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Being an A-Class Reserve means that the native vegetation and heathland habitats create ideal conditions for the Island’s birds and other wildlife, especially the local fauna flourish. In A-Class nature
reserves, camping is only permitted if there are designated camping areas. Visitors should contact their nearest DEC office to determine if mooring, anchoring, fishing and accessing islands are permitted.
Travelling fishermen should be aware of the rules and regulations governing fishing at their chosen island destination. General fishing regulations for the four fisheries bio-regions in WA can be found on the
Department of Fisheries website at http:// www.fish.wa.gov.au/sec/rec/index.php. Many islands also contain marine protected areas (MPAs). These come in various forms, including Marine Parks, Marine Management
Areas, Fish Habitat Protection Areas and Marine Nature Reserves. Depending on the zoning of the area, fishing may be permitted in many marine protected areas. Most MPAs fall under the jurisdiction of the
Department of Environment and Conservation. The exception is Fish Habitat Protection Areas (FHPAs), which are managed through the Department of Fisheries. Information about MPAs can be found at
www.dec.wa .gov.au/content/section/40/1621/, while information about FHPAs can be found by searching for ‘fish habitat protection areas’ on the Department’s website, www.fish.wa .gov.au . It’s also possible to get
information from the Western Australian Recreational and Sportfishing Council at recfishwest.org.au .
The islands in WA’s largest freshwater lake
are popular for wilderness camping
LAKE ARGYLE ISLANDS
The damming of the Ord River has created an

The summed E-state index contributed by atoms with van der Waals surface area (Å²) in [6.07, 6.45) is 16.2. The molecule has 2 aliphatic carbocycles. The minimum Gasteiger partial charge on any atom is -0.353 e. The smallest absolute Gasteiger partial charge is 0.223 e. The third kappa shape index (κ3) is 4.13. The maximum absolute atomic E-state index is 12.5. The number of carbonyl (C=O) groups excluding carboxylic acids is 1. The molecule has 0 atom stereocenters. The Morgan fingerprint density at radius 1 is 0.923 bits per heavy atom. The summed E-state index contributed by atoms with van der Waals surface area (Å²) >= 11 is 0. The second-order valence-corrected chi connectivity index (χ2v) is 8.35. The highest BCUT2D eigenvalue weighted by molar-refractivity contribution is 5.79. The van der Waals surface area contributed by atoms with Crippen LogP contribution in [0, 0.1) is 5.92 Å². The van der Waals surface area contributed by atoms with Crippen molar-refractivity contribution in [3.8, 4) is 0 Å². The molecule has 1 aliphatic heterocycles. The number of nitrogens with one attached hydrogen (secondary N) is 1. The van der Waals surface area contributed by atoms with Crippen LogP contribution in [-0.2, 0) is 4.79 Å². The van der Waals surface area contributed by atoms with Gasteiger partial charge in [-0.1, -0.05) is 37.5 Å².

amazing marine environment, offering a wide
range of water-based activities in and around
the lake, with islands, bays and beaches.
Located 60km east of Kununurra, the lake
is accessible via sealed road and floatplane.
Depending on the water level, there are
up to 90 islands, ranging from small rocky
outcrops to the largest, Hagan Island, which is
approximately 7km by 3km and shaped like a
crocodile. At night, the stars are magnificent,
seen from islands in the middle of the lake and
reflected in the water.
Stay on your boat or wilderness camp on the
beaches at Bullanyin Island. On Guy Reid Island,
there are stunning views across to Ulysses Bay
and up to four people can camp there. Lagoon
Island is sheltered from the southerly winds,
while Pumpkin Island is suitable for larger
groups. These are your only options if you want
to spend a night. Water is plentiful but you need
to bring everything else. You can also pitch a
tent at the resort on the mainland.
Coordinates: 16°14’04”S 128°47’58”E
Cruise the lake for wildlife and
birdwatching, with more than 270 species
recorded, including the rare gouldian finch.
Other creatures include short-eared rock
wallabies and around 35,000 freshwater
crocodiles. Swimming is popular, but at your
own risk. Fish the 26 species of native fish
with some big old barramundi to be caught.
May The 2012 Lake Argyle Swim in May
June to September For the coolest weather
February to March For the amazing
waterfalls during the Wet
September to November For migratory birds
What to do
Best time to go
Float plane at Bullanyin Island
(Photography Peter Devenish).
The islands of Lake Argyle
(Photography Tourism WA).
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